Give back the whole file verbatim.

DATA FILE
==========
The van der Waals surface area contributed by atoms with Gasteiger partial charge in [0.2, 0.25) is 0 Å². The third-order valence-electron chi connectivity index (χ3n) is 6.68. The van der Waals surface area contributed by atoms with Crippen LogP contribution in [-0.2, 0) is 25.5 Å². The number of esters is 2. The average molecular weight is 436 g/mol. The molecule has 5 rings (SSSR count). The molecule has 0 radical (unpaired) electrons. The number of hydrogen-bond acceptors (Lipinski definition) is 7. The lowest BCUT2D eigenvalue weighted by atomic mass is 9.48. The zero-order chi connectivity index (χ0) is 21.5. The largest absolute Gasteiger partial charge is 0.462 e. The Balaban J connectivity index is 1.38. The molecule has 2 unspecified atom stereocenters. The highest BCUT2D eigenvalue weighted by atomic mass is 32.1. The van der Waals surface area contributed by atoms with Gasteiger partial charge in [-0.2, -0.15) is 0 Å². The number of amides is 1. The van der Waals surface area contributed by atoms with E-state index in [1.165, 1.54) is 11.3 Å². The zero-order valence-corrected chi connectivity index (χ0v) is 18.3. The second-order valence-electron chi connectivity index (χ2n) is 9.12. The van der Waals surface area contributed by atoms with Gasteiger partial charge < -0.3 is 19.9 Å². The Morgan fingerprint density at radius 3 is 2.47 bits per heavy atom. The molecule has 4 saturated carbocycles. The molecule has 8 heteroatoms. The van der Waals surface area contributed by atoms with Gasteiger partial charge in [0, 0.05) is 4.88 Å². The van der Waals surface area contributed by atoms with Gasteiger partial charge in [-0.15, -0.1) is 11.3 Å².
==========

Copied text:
The van der Waals surface area contributed by atoms with Gasteiger partial charge in [0.2, 0.25) is 0 Å². The third-order valence-electron chi connectivity index (χ3n) is 6.68. The van der Waals surface area contributed by atoms with Crippen LogP contribution in [-0.2, 0) is 25.5 Å². The number of esters is 2. The average molecular weight is 436 g/mol. The molecule has 5 rings (SSSR count). The molecule has 0 radical (unpaired) electrons. The number of hydrogen-bond acceptors (Lipinski definition) is 7. The lowest BCUT2D eigenvalue weighted by atomic mass is 9.48. The zero-order chi connectivity index (χ0) is 21.5. The largest absolute Gasteiger partial charge is 0.462 e. The Balaban J connectivity index is 1.38. The molecule has 2 unspecified atom stereocenters. The highest BCUT2D eigenvalue weighted by atomic mass is 32.1. The van der Waals surface area contributed by atoms with Gasteiger partial charge in [-0.2, -0.15) is 0 Å². The number of amides is 1. The van der Waals surface area contributed by atoms with E-state index in [1.165, 1.54) is 11.3 Å². The zero-order valence-corrected chi connectivity index (χ0v) is 18.3. The second-order valence-electron chi connectivity index (χ2n) is 9.12. The van der Waals surface area contributed by atoms with Gasteiger partial charge < -0.3 is 19.9 Å². The Morgan fingerprint density at radius 3 is 2.47 bits per heavy atom. The molecule has 4 saturated carbocycles. The molecule has 8 heteroatoms. The van der Waals surface area contributed by atoms with Gasteiger partial charge in [0, 0.05) is 4.88 Å². The van der Waals surface area contributed by atoms with Gasteiger partial charge in [-0.15, -0.1) is 11.3 Å².